Manufacturing Bits: April 6


Powerful electromagnets The National High Magnetic Field Laboratory (MagLab) has tested a new and powerful superconducting solenoid or electromagnet that operates at high currents. MagLab develops several different types of large and powerful magnets, which are used as scientific instruments. MagLab’s solenoid or electromagnet could one day be used to drive particle accelerators and compa... » read more

Manufacturing Bits: March 9


Finding cures for coronavirus The Department of Energy’s Oak Ridge National Laboratory (ORNL) is using the world’s most powerful supercomputer to identify drug compounds and cures for the coronavirus. [caption id="attachment_24162601" align="alignleft" width="300"] Summit supercomputer. Source: Oak Ridge National Laboratory[/caption] The supercomputer, called Summit, has identified 7... » read more

Manufacturing Bits: Dec. 3


Microscopic movie star Using a 3D printer and a scanning electron microscope (SEM), a group has created a short animated film featuring the world’s smallest 3D figurine. The stop motion film, called Stardust Odyssey, features a 3D human-like figurine with a height of 300 microns, or close to the size of a grain of dust. This beat the previous record for the smallest figure in a film. N... » read more

Manufacturing Bits: Oct. 29


Searching for dark energy The first tests have been conducted on a new cosmic cartography system that will soon search for dark energy and galaxies in the universe. The system, called the Dark Energy Spectroscopic Instrument (DESI), is a complex unit with 5,000 fiber-optic eyes. The DESI system is mounted on top of the 4-meter Mayall Telescope at the Kitt Peak National Observatory in Ariz... » read more

Week in Review – IoT, Security, Autos


Products/Services Synopsys had a lot of announcements this week! Summer is definitely over. The company released BSIMM10 study, the latest version of the Building Security in Maturity Model, helping organizations plan, execute, mature, and measure their software security initiatives. It also released LucidShape version 2019.09, the latest version of that tool for the design, simulation, and an... » read more

System Bits: Sept. 17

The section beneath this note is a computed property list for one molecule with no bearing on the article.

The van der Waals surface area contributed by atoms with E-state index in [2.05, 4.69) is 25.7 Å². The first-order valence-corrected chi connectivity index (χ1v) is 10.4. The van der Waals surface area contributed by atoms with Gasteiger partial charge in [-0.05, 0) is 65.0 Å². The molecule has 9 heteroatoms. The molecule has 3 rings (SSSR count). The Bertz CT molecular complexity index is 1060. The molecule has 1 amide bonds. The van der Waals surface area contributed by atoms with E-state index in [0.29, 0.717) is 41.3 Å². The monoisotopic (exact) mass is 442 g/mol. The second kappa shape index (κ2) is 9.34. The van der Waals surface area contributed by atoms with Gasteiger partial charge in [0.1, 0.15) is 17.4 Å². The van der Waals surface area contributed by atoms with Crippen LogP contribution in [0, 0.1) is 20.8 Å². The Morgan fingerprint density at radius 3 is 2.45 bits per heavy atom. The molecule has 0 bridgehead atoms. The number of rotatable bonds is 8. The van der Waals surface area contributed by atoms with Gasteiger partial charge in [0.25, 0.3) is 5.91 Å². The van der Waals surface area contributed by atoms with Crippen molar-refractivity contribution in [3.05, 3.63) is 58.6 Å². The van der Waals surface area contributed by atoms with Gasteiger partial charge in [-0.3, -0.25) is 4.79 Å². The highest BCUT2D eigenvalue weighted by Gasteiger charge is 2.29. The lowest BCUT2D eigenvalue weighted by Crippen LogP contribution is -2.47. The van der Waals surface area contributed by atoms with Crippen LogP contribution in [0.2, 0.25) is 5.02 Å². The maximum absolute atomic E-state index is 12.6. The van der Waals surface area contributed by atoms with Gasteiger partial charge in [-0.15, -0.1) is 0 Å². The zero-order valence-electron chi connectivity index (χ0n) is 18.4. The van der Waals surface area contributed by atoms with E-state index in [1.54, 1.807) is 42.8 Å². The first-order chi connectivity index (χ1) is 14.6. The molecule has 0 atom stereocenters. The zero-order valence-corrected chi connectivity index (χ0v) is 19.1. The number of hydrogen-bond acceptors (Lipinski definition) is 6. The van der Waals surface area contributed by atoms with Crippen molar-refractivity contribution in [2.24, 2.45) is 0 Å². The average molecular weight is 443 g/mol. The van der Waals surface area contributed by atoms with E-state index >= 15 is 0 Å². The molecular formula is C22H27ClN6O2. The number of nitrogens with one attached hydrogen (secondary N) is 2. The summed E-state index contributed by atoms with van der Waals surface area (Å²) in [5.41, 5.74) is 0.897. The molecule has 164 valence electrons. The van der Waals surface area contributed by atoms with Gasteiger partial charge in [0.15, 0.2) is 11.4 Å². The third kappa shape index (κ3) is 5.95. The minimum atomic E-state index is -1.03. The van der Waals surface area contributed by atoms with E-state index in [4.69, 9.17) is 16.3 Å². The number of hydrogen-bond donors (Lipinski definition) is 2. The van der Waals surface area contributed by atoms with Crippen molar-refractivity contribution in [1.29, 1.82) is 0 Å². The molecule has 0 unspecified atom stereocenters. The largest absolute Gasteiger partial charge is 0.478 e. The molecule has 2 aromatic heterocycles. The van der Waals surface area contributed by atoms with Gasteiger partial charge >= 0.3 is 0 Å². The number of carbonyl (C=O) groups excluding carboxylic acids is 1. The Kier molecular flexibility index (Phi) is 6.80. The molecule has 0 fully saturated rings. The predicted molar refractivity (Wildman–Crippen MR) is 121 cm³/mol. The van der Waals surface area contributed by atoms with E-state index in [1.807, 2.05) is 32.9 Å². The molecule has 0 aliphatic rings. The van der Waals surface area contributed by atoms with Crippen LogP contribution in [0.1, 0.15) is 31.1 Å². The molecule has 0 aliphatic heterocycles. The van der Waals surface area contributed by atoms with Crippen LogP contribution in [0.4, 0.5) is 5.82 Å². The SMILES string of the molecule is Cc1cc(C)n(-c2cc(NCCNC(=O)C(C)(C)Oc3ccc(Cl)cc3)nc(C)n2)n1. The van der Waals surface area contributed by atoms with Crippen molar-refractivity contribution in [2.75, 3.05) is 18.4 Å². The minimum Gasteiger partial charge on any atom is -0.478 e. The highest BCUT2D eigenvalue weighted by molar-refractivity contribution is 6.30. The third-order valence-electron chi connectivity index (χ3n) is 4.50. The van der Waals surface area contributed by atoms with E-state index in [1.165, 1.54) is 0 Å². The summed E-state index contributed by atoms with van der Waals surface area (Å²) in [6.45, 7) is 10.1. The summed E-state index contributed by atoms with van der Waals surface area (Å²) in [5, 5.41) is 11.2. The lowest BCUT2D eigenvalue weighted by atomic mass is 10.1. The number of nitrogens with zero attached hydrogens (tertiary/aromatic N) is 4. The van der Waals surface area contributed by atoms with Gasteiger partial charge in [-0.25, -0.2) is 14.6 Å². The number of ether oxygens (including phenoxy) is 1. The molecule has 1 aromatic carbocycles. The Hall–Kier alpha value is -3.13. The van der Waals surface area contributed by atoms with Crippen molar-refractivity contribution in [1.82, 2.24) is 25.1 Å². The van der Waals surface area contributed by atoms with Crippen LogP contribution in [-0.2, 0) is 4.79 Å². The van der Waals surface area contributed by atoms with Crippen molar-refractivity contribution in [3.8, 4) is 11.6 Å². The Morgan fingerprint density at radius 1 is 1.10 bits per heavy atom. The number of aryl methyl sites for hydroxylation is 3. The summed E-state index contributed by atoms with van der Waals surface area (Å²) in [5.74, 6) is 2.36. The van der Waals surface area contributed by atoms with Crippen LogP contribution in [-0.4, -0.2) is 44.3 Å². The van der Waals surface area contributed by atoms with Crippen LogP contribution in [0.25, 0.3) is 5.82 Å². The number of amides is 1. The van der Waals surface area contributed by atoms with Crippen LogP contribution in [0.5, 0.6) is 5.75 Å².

Quantum computing R&D in Germany IBM is teaming with the Fraunhofer Society for research and development of quantum computing technology, backed by the German government, which is providing €650 million (about $715.4 million) in funding over two years for the program. IBM has agreed to install a Q System One system at one of its facilities in Germany for the program. The system has 20... » read more

System Bits: Sept. 11


Everything’s faster in Texas The Frontera supercomputing system was formally unveiled last week at the Texas Advanced Computing Center. The system was deployed in June on the University of Texas at Austin campus. It is the fifth-fastest supercomputer in the world at present and the world's fastest academic supercomputer. Dell EMC and Intel collaborated on fitting out Frontera. Work beg... » read more

System Bits: Sept. 3


Microprocessor built with carbon nanotubes Researchers at the Massachusetts Institute of Technology were able to design a microprocessor with carbon nanotubes and fabricate the chip with traditional processes, an advance that could be used in next-generation computers. Work on producing carbon nanotube field-effect transistors has gone on for some time. Fabricated at scale, those CNFETs oft... » read more

Week in Review: IoT, Security, Auto


Products/Services Arm rolled out its Flexible Access program, which offers system-on-a-chip design teams the capability to try out the company’s semiconductor intellectual property, along with IP from Arm partners, before they commit to licensing IP and to pay only for what they use in production. The new engagement model is expected to prove useful for Internet of Things design projects and... » read more

System Bits: July 3


CMU prof gets a shot at new supercomputer The National Energy Research Scientific Computing Center will greet its Perlmutter supercomputing system in early 2020. The Cray-designed machine will be capable of 100 million billion floating operations per second. Zachary Ulissi of Carnegie Mellon University will be among the first researchers to use the supercomputer. "When this machine comes on... » read more

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